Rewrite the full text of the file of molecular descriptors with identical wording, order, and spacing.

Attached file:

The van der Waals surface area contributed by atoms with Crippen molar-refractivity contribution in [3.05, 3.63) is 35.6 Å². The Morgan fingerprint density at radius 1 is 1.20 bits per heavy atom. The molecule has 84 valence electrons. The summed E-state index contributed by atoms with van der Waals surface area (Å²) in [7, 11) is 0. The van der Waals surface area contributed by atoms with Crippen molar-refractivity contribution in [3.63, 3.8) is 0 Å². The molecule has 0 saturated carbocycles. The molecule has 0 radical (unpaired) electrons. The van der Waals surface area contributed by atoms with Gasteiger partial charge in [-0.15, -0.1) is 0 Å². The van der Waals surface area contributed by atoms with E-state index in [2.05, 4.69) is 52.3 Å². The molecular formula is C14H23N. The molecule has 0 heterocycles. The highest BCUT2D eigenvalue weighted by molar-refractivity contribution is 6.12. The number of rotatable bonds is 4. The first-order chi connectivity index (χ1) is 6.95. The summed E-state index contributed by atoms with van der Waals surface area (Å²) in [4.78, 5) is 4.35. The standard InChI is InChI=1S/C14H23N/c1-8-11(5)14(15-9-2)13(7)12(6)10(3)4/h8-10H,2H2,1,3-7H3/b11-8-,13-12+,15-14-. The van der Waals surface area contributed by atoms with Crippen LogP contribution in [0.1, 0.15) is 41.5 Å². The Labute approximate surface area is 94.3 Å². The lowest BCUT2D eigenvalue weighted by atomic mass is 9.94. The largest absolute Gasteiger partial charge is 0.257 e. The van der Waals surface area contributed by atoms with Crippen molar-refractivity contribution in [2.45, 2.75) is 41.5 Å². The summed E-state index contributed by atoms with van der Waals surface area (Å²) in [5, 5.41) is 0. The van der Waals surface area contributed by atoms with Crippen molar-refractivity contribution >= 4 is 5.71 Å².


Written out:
The van der Waals surface area contributed by atoms with Crippen molar-refractivity contribution in [3.05, 3.63) is 35.6 Å². The Morgan fingerprint density at radius 1 is 1.20 bits per heavy atom. The molecule has 84 valence electrons. The summed E-state index contributed by atoms with van der Waals surface area (Å²) in [7, 11) is 0. The van der Waals surface area contributed by atoms with Crippen molar-refractivity contribution in [3.63, 3.8) is 0 Å². The molecule has 0 saturated carbocycles. The molecule has 0 radical (unpaired) electrons. The van der Waals surface area contributed by atoms with Gasteiger partial charge in [-0.15, -0.1) is 0 Å². The van der Waals surface area contributed by atoms with E-state index in [2.05, 4.69) is 52.3 Å². The molecular formula is C14H23N. The molecule has 0 heterocycles. The highest BCUT2D eigenvalue weighted by molar-refractivity contribution is 6.12. The number of rotatable bonds is 4. The first-order chi connectivity index (χ1) is 6.95. The summed E-state index contributed by atoms with van der Waals surface area (Å²) in [4.78, 5) is 4.35. The standard InChI is InChI=1S/C14H23N/c1-8-11(5)14(15-9-2)13(7)12(6)10(3)4/h8-10H,2H2,1,3-7H3/b11-8-,13-12+,15-14-. The van der Waals surface area contributed by atoms with Crippen LogP contribution in [0.1, 0.15) is 41.5 Å². The Labute approximate surface area is 94.3 Å². The lowest BCUT2D eigenvalue weighted by atomic mass is 9.94. The largest absolute Gasteiger partial charge is 0.257 e. The van der Waals surface area contributed by atoms with Crippen molar-refractivity contribution in [2.45, 2.75) is 41.5 Å². The summed E-state index contributed by atoms with van der Waals surface area (Å²) in [5, 5.41) is 0. The van der Waals surface area contributed by atoms with Crippen molar-refractivity contribution >= 4 is 5.71 Å².